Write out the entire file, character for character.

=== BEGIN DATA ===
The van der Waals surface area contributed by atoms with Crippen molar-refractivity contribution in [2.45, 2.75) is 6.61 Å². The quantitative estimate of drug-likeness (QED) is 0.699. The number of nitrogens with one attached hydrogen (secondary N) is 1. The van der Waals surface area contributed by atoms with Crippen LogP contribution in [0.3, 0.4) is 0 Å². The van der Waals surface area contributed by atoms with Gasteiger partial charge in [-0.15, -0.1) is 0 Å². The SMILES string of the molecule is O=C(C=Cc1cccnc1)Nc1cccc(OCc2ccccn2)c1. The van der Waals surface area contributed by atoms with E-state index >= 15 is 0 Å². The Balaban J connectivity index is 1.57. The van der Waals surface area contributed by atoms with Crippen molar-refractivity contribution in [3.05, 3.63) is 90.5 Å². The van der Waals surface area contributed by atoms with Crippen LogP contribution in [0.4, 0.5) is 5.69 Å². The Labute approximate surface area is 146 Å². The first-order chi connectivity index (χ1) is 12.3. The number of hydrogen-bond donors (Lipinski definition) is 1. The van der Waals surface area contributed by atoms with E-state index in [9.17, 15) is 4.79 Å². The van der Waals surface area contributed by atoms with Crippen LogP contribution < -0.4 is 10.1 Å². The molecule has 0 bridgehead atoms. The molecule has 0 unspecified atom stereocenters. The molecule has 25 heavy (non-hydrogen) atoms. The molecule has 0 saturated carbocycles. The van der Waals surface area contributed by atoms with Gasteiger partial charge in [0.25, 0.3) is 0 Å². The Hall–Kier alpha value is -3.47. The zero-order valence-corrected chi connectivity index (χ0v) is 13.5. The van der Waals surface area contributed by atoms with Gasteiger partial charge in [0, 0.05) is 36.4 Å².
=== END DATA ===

The van der Waals surface area contributed by atoms with Crippen molar-refractivity contribution in [2.45, 2.75) is 6.61 Å². The quantitative estimate of drug-likeness (QED) is 0.699. The number of nitrogens with one attached hydrogen (secondary N) is 1. The van der Waals surface area contributed by atoms with Crippen LogP contribution in [0.3, 0.4) is 0 Å². The van der Waals surface area contributed by atoms with Gasteiger partial charge in [-0.15, -0.1) is 0 Å². The SMILES string of the molecule is O=C(C=Cc1cccnc1)Nc1cccc(OCc2ccccn2)c1. The van der Waals surface area contributed by atoms with E-state index >= 15 is 0 Å². The Balaban J connectivity index is 1.57. The van der Waals surface area contributed by atoms with Crippen molar-refractivity contribution in [3.05, 3.63) is 90.5 Å². The van der Waals surface area contributed by atoms with Crippen LogP contribution in [0.4, 0.5) is 5.69 Å². The Labute approximate surface area is 146 Å². The first-order chi connectivity index (χ1) is 12.3. The number of hydrogen-bond donors (Lipinski definition) is 1. The van der Waals surface area contributed by atoms with E-state index in [9.17, 15) is 4.79 Å². The van der Waals surface area contributed by atoms with Crippen LogP contribution < -0.4 is 10.1 Å². The molecule has 0 bridgehead atoms. The molecule has 0 unspecified atom stereocenters. The molecule has 25 heavy (non-hydrogen) atoms. The molecule has 0 saturated carbocycles. The van der Waals surface area contributed by atoms with Gasteiger partial charge in [0.25, 0.3) is 0 Å². The Hall–Kier alpha value is -3.47. The zero-order valence-corrected chi connectivity index (χ0v) is 13.5. The van der Waals surface area contributed by atoms with Gasteiger partial charge in [0, 0.05) is 36.4 Å².